What's with Mormons baptizing the dead? 12-26-17
Reclaiming the rituals of death: 12-28-17

She thought God wanted her to smash bars: 12-27-17

As we move toward New Year's Eve and the inevitable consumption of a considerable volume of alcoholic beverages by a considerable volume of adults (and some short of adulthood), today is an excellent time to remember Carry (sometimes "Carrie) Nation and her religious war on alcohol. (I like to think of the photo of her here as her high school graduation picture, but only because I have a weird sense of humor.)

Carrie-nationFor it was on this date in 1900 that she smashed up the bar at the Carey Hotel in Wichita, Kan. Her actions got her arrested and jailed -- and certainly not for the last time.

Carry mostly grew up just south of Kansas City in Belton, Mo. As a young woman she was briefly married to a man who turned out to be a raging alcoholic.

Carry decided it was her divinely appointed task to save other men from demon rum.

As the Wikipedia biographical entry on her (I've linked you to it above) notes, she once said that she is "a bulldog running along at the feet of Jesus, barking at what He doesn't like." (This, remember, is the same Jesus who once made gallons and gallons of wine for a wedding party.)

She began her work, Wikipedia says, "in Medicine Lodge (Kansas) by starting a local branch of the Woman's Christian Temperance Union and campaigning for the enforcement of Kansas' ban on the sale of liquor." (I've never understood the use of the word "temperance" in the title of that organization. The right name would be the Woman's Christian Abstinence Union.)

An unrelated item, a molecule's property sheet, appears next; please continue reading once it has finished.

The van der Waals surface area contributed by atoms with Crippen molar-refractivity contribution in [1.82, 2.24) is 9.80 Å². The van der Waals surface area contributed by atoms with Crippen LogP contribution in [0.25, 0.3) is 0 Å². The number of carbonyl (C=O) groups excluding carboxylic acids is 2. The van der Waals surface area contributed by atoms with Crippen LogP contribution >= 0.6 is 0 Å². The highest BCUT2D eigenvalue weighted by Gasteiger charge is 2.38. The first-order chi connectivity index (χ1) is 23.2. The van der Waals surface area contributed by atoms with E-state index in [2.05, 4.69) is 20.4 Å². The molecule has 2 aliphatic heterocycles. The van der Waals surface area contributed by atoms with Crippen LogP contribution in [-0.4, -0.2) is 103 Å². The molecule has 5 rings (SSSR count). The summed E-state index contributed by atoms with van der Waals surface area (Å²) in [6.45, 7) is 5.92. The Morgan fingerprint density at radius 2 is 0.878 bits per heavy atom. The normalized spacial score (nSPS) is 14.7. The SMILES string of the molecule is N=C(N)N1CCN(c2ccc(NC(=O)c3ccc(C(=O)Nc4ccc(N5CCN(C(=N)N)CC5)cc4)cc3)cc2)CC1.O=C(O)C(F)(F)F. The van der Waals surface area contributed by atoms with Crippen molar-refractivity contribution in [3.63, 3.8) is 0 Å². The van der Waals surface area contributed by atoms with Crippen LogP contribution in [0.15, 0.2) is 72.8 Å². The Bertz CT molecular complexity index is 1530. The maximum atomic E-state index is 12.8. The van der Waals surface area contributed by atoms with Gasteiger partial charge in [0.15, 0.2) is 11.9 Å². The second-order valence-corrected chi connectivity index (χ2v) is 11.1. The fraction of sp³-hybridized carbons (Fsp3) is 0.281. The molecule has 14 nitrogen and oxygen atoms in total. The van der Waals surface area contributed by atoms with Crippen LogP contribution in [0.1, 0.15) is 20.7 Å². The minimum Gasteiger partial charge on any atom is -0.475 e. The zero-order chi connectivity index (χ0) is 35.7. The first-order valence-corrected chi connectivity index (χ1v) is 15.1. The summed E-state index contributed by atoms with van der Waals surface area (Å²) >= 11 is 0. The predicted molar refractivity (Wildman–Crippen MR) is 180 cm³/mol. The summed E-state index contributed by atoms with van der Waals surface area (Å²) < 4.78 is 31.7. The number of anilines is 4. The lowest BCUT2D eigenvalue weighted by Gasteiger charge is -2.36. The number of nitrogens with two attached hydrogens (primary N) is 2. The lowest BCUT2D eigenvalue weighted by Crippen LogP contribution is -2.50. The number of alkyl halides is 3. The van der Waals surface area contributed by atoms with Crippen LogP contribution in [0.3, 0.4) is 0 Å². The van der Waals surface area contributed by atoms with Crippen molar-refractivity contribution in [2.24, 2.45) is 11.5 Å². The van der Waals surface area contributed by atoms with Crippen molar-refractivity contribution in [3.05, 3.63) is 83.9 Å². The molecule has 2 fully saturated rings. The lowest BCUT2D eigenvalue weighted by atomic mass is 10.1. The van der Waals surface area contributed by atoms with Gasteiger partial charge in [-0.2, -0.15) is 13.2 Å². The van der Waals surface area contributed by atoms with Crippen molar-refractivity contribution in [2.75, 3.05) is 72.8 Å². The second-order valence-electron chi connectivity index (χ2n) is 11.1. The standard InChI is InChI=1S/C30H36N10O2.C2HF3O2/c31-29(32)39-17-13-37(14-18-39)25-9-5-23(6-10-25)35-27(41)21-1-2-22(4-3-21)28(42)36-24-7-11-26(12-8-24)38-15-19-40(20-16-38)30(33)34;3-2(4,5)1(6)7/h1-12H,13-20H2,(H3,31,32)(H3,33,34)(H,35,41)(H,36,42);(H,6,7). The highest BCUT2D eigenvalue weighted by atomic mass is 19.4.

In fact, I have a book that says she wrecked her first saloon in Medicine Lodge on this date in 1899, but I can't find any other source to verify that, and it's possible the author of that book simply mixed up that with the Dec. 27, 1900, raid on the hotel bar in Wichita.

At any rate, one of the times she was arrested was in Kansas City after smashing bars along 12th Street. That would have been intriguing to cover as a reporter for The Kansas City Star, but she did her deed in April 1901, almost 70 years before I got to The Star. Darn.

One reason to remember Carry Nation is to acknowledge that people from many different religious traditions over the centuries have felt that they've been called by God to commit violence.

Any time to you see that, run the other way. Or do what you can to prevent the violence and help the perpetrators see that they are religiously delusional.

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Kwanzaa has been around since 1966, but lots of Americans still don't understand much about it. Here's your chance to figure it out. CNN has done this explanation of the season celebrating African-American culture. Read it and learn something today, even if you think you know all about Kwanzaa.


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